Originally Posted by rynberg
The idea behind spikes is to help "decouple" the cabinet from the floor surface. While the cabinet isn't truly decoupled, the very small surface area of the spike tips does reduce the amount of vibration transmitted to the floor structure, as compared to a no-spike situation.
Quote from my M&K 150THX Subs.
"By mounting these spikes into the threaded inserts mounted in the bottom of the subwoofer, you can elevate the sub, and on carpet, COUPLE it more tightly to the floor"
They didn't say "decouple". They said "couple".
The way I understand it is that the issue is not the amount of vibration transmitted to the floor structure, but the amount of wasted energy that the sub cabinet reproduces when spikes are not employed.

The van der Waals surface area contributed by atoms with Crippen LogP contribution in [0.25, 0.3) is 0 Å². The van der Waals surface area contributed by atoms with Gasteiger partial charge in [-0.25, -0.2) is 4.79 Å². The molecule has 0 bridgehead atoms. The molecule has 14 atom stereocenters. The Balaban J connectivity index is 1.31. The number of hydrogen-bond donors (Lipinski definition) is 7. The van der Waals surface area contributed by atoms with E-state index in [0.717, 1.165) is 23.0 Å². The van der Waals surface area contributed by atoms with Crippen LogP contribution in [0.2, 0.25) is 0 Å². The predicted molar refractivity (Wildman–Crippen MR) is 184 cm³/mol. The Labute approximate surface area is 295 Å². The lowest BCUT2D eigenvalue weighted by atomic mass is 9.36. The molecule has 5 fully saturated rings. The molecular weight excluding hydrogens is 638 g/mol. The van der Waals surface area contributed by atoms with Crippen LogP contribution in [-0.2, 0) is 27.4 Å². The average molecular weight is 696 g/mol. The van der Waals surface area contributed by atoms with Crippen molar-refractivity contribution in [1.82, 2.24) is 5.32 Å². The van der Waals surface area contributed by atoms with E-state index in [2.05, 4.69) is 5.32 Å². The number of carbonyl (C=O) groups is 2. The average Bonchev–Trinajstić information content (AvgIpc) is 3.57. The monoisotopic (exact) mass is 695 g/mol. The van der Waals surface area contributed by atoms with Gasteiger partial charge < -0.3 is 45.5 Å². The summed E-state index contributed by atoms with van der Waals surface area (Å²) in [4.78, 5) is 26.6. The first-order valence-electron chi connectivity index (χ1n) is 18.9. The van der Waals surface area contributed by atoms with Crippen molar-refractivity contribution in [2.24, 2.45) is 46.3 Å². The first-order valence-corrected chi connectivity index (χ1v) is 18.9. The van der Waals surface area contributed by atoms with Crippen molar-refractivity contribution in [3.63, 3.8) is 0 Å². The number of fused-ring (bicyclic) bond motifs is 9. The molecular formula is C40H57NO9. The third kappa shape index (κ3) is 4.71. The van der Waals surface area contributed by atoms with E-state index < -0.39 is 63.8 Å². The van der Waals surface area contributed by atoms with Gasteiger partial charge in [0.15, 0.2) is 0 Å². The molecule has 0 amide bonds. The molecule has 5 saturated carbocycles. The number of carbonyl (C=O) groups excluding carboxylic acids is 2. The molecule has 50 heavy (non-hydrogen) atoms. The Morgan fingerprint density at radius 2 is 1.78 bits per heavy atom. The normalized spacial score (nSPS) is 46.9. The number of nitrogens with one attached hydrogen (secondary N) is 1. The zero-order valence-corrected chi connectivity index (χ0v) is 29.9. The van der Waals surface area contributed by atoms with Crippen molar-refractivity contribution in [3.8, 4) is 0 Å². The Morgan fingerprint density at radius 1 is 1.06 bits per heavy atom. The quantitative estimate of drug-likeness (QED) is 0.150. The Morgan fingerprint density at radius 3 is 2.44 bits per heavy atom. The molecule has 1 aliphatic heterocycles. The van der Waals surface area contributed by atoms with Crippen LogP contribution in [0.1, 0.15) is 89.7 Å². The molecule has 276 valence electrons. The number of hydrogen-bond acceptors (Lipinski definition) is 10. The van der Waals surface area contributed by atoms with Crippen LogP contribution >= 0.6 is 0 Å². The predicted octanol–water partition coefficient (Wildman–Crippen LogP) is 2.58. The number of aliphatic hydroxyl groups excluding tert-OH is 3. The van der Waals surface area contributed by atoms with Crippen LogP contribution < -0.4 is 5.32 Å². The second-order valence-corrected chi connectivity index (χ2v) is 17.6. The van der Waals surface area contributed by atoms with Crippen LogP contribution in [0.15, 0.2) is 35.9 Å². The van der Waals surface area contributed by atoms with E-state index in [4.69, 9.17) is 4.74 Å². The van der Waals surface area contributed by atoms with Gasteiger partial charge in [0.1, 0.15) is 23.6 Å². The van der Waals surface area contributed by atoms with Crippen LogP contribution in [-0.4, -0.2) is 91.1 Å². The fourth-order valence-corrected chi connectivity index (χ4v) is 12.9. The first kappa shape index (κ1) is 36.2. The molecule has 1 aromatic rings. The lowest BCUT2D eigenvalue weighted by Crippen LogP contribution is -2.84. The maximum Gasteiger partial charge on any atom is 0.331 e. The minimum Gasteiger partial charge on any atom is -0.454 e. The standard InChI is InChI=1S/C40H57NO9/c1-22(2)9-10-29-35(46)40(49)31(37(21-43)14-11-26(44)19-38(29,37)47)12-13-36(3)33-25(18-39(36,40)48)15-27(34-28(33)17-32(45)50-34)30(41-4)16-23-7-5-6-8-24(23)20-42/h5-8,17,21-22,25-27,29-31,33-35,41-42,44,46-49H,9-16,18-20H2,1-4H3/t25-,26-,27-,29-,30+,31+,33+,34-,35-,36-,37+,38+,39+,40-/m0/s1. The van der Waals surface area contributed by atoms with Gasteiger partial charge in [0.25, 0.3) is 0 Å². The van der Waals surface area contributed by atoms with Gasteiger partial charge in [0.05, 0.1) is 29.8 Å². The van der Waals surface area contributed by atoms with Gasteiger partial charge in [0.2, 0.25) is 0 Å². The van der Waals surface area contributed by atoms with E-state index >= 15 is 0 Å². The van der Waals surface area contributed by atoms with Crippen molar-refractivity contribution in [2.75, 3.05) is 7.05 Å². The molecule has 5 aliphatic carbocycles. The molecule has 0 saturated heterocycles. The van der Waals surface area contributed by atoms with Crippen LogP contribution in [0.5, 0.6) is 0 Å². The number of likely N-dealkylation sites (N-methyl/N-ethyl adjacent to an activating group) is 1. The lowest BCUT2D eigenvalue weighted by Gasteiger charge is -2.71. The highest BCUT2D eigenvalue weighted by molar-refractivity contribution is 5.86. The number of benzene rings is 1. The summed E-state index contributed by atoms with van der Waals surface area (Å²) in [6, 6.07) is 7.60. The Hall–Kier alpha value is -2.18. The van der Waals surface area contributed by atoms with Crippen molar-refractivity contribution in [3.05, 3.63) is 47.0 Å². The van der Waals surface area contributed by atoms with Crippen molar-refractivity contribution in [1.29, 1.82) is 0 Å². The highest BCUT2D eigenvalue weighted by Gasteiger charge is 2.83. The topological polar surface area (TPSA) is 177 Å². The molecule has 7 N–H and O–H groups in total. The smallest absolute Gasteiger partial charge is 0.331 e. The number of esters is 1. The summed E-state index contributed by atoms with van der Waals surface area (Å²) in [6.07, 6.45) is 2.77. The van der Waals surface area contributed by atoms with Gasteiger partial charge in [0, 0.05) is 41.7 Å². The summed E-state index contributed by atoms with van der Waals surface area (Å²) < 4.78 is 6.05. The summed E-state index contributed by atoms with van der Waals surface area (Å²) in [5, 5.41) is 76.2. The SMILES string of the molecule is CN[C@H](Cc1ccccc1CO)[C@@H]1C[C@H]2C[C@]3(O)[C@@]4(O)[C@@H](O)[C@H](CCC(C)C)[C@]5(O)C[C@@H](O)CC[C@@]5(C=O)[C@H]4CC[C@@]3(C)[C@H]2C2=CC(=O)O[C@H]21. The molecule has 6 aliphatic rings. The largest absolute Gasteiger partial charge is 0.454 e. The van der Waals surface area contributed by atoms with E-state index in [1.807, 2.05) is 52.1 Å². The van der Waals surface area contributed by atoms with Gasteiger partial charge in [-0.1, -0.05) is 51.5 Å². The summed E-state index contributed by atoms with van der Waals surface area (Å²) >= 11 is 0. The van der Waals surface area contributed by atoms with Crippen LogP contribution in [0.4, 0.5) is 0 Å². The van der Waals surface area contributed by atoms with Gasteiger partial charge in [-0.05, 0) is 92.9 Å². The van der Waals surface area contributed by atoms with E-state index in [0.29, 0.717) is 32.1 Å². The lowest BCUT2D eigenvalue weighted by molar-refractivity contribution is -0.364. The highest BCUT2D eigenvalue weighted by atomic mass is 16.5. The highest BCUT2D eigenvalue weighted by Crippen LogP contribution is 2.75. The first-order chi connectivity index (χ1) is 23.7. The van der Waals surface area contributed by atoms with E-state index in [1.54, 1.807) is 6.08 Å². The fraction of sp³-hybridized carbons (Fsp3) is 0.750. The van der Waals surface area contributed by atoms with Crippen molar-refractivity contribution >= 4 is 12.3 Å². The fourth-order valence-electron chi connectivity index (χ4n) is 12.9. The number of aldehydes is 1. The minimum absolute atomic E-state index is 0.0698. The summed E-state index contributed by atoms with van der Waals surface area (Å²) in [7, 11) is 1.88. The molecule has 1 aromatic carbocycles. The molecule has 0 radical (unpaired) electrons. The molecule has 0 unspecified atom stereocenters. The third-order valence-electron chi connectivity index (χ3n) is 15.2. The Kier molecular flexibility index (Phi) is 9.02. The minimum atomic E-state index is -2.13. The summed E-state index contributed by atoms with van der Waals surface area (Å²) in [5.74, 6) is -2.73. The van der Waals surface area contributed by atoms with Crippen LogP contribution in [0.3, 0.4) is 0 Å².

Another quote from a review of Mission Speakers
"Now spikes may not sound like much, but they do two very important things. Firstly they couple (not isolate) the subwoofer's cabinet to the ground. They do this efficiently by being sharp, punching through carpet, rugs, small children's feet and 35 years of under-carpet grime and gunge, to get to grips with Mother Earth (or as near as possible). A good spike will actually sink a very short way into the floor, in this case being quarry tiles, and bed itself firmly to prevent lateral movement of the subwoofer. Once effectively attached to Mother Earth, all cabinet resonance is transmitted down the spike..........
Now maybe, there are some other theories at play here, but it has always been my understanding that spikes "couple" the speaker to the floor to eliminate cabinet resonances, thereby eliminating wasted energy........and if that's the case, than anything between the spike and the floor would contradict what they are used for in the first place.